Wade E

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I used to always get the volcano also until I started using the vacuum method as you can start off with less vacuum and slowly bump it up. Even when i tried to be gentle with the drill I still usually just gave it that quick busrt that ended up in this!
 

TheTooth

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That's the dreaded volcano, alright. I get them far too often so far. I'd like to use a vacuum method, but I opted to use Better Bottles... so I'm out of luck there.
 

jdeere5220

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Will one of those little tools my wife uses for freezing vegetables work? For a test I tried it on an empty carboy with bung, it sealed up right away and started making a vacuum. Is there any chance you could implode your carboy like that?
 

rawlus

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if u are talking about a Foodsaver® vacuum sealer, yes, they'll work alright.. if you have a hose attachment on it and some way to either adapt it to a drilled bung or use a foodsaver mason jar attachment or something like that. it wont draw a strong enough vac to implode a full carboy.. just be aware that they are not continuous-duty devices, dont run it for too long without letting it cool off or youll be explaining to the wife how you broke her foodsaver.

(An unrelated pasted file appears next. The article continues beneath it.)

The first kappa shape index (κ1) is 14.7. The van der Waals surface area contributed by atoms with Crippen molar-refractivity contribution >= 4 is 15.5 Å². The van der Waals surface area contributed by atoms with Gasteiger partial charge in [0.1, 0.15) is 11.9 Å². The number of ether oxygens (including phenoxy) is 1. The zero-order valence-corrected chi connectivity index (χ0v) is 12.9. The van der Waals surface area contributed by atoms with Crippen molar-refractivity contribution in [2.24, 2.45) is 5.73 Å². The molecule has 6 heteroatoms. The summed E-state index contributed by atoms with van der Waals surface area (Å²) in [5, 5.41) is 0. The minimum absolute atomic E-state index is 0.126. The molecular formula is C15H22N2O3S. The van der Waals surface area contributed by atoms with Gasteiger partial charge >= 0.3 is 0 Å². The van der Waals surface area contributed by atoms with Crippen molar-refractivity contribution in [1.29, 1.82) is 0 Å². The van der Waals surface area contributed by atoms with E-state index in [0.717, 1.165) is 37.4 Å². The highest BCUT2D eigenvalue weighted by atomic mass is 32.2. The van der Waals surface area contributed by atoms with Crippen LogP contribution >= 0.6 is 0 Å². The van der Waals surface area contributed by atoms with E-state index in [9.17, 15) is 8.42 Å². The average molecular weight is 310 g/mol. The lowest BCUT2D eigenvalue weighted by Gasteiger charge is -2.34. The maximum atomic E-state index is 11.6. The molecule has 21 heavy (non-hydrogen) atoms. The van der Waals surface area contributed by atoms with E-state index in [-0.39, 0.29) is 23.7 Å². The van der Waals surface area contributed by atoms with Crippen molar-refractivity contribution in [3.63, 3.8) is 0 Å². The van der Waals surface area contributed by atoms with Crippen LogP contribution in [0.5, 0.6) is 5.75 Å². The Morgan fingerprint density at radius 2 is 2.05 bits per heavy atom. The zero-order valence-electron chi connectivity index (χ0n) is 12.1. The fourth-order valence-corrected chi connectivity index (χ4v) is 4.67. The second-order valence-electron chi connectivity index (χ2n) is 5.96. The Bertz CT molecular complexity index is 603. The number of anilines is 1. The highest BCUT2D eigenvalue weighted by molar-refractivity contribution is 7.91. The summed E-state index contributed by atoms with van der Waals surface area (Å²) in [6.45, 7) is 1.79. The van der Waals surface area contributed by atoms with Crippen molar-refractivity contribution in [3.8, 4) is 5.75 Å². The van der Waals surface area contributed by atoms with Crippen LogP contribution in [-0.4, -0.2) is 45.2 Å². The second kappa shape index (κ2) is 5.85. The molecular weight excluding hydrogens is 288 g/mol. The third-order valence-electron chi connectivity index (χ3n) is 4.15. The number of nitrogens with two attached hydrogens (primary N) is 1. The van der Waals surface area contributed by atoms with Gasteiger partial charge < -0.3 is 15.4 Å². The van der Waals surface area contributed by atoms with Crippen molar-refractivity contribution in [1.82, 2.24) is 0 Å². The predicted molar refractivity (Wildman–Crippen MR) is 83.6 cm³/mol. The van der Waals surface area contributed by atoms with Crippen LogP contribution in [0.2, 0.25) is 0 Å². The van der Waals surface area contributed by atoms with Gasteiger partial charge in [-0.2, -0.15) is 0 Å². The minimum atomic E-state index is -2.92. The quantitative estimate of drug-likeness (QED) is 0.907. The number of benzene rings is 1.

Slyder73

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So my vacuum pump arrived and I've been pulling a vacuum of 25 to 26 (headspace is only 5 cm so I'm not worried about imploding) and keeping that up as it reduces since yesterday afternoon. This is in my cloudy Sauvignon Blanc from the original post in this thread. Lots of bubbles and gas continue to be pulled out steadily.
As this is going on of course some of the sediment is being stirred up and pulled back up into the wine. It will need more time to clear again and clearly this weekend having been scheduled for bottling weekened is off!

What I'm wondering about is the very very fine cloudiness that was there. I can only describe it as if someone blew cigarette smoke into the wine, just a smoky haze. Should this degassing help that fine fine sediment settle? Or was that something else? I followed the instructions regarding the bentonite and additives and boosted the wine at the beginning with about 2 cups of sugar.

When should I see that haze coming down after the improved degassing? If not, what could I do to get it cleared up?

Thanks for the help
By the way, I love this vacuum pump!
 

johnb286

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i have been using a drill mounted whip everyday 3 times a day for 2 weeks now and it still foams and bubbles up and when i check its still gives off gas, i'm lost on what else i could do, it just wont degass, what can i do my wine is 73 degrees... thanks